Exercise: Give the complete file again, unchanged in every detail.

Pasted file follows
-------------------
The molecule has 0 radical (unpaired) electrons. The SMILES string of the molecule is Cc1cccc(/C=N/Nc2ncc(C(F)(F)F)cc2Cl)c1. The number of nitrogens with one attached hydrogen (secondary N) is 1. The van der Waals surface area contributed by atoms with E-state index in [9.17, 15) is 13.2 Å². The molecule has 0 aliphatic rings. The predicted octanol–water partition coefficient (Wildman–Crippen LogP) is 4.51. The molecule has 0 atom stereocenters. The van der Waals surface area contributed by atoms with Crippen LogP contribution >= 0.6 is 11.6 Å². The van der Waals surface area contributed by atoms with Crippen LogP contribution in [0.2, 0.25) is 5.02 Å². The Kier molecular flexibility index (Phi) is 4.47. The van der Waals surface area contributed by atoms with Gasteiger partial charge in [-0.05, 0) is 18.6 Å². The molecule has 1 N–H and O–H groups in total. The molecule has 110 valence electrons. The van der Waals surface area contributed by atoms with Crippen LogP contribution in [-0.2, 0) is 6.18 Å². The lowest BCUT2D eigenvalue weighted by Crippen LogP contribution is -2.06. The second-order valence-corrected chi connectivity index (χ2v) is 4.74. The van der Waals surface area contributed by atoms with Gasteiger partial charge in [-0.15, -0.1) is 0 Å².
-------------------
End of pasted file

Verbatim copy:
The molecule has 0 radical (unpaired) electrons. The SMILES string of the molecule is Cc1cccc(/C=N/Nc2ncc(C(F)(F)F)cc2Cl)c1. The number of nitrogens with one attached hydrogen (secondary N) is 1. The van der Waals surface area contributed by atoms with E-state index in [9.17, 15) is 13.2 Å². The molecule has 0 aliphatic rings. The predicted octanol–water partition coefficient (Wildman–Crippen LogP) is 4.51. The molecule has 0 atom stereocenters. The van der Waals surface area contributed by atoms with Crippen LogP contribution >= 0.6 is 11.6 Å². The van der Waals surface area contributed by atoms with Crippen LogP contribution in [0.2, 0.25) is 5.02 Å². The Kier molecular flexibility index (Phi) is 4.47. The van der Waals surface area contributed by atoms with Gasteiger partial charge in [-0.05, 0) is 18.6 Å². The molecule has 1 N–H and O–H groups in total. The molecule has 110 valence electrons. The van der Waals surface area contributed by atoms with Crippen LogP contribution in [-0.2, 0) is 6.18 Å². The lowest BCUT2D eigenvalue weighted by Crippen LogP contribution is -2.06. The second-order valence-corrected chi connectivity index (χ2v) is 4.74. The van der Waals surface area contributed by atoms with Gasteiger partial charge in [-0.15, -0.1) is 0 Å².